New Condo? Different Rules
Developers creating a brand new condominium project from the ground up or existing structures extensively remodeled have their financing in hand. Their bank decided to finance the developer’s newest, latest project and soon a brand new set of sparkling condominium homes for sale somewhere near Lincoln Park will reach for the sky. At least that’s how the developer sees it. But when you take your clients to look at one of these new condominium properties, note that financing for brand new condos is different compared to a single family home.
With a single family residence under construction, either the builder or the homeowner obtained a construction loan from a bank. When the home is completed, the construction loan is replaced by a permanent mortgage, “end loan.” Pretty easy fare. Not so the new condo.
In the early stages of selling a condominium unit to a private buyer, conventional lenders want to see that at least 70 percent of the units are already pre-sold, waiting to be occupied. Or that before a buyer can get a conventional loan; the developer has transferred all ownership to the Homeowners Association. Brand new projects typically haven’t crossed that threshold. What to do?
There are lenders that finance a project that is not yet ready for conventional status. Not many, but a few. Such loans are often called “portfolio” loans because the lender intends to issue the loan then keep the loan internally; in their portfolio. These loans won’t be as competitive in rate compared to a conventional mortgage and long term fixed rates are usually not part of the mortgage offering with adjustable rate and hybrid loans the norm. Finally, most of these loans require a minimum of 20 percent down. Why is that important to you?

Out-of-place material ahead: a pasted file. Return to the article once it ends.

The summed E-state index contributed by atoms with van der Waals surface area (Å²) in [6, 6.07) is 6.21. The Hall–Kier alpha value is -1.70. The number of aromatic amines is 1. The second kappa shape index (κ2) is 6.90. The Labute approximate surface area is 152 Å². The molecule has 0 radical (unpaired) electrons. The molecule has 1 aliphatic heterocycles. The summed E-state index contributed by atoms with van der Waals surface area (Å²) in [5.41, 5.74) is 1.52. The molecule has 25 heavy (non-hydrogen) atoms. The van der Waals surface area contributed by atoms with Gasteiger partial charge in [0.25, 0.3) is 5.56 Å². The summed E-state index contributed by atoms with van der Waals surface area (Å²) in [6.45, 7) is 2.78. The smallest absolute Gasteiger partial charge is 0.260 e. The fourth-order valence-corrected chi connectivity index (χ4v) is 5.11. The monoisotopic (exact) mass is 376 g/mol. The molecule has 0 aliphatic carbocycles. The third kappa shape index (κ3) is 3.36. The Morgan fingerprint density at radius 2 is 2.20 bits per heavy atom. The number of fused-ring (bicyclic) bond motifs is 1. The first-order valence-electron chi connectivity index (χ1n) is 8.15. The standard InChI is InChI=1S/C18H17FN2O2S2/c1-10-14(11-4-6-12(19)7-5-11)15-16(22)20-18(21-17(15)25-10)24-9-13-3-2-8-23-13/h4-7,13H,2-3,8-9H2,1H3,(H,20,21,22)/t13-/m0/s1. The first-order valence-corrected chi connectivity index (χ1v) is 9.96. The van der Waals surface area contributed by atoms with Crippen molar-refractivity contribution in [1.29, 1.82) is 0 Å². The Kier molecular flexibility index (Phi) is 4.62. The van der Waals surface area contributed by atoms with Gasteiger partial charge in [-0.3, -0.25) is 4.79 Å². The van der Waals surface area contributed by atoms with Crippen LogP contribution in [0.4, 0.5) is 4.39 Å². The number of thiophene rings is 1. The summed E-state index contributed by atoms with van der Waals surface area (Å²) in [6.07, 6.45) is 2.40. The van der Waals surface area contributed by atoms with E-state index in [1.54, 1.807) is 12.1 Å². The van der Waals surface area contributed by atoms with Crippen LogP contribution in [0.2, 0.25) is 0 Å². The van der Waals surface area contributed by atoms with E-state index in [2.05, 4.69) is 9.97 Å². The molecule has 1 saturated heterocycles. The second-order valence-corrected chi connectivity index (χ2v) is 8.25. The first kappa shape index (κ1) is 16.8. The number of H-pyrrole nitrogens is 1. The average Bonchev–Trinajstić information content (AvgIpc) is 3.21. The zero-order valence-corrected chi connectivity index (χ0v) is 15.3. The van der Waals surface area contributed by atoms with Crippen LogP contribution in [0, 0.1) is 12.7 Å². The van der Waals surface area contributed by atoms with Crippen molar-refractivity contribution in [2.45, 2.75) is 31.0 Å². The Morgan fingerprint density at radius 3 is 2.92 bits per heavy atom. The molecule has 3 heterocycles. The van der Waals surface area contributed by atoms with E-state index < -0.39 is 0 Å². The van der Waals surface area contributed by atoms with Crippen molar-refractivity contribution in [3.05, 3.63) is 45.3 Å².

Your buyer may have a preapproval from a lender without the lender knowing about the potential purchase being a brand-new condo project. You can make an offer, get it accepted only to find out a couple of weeks later that the lender declined to approve the loan application due to the nature of the project.
This doesn’t mean a deal-killer for your buyer but it does mean a bit more preparation in terms of finding a lender to place a loan on a new project. Moving into a brand new condo can be fun; just don’t let the financing part of it take you by surprise.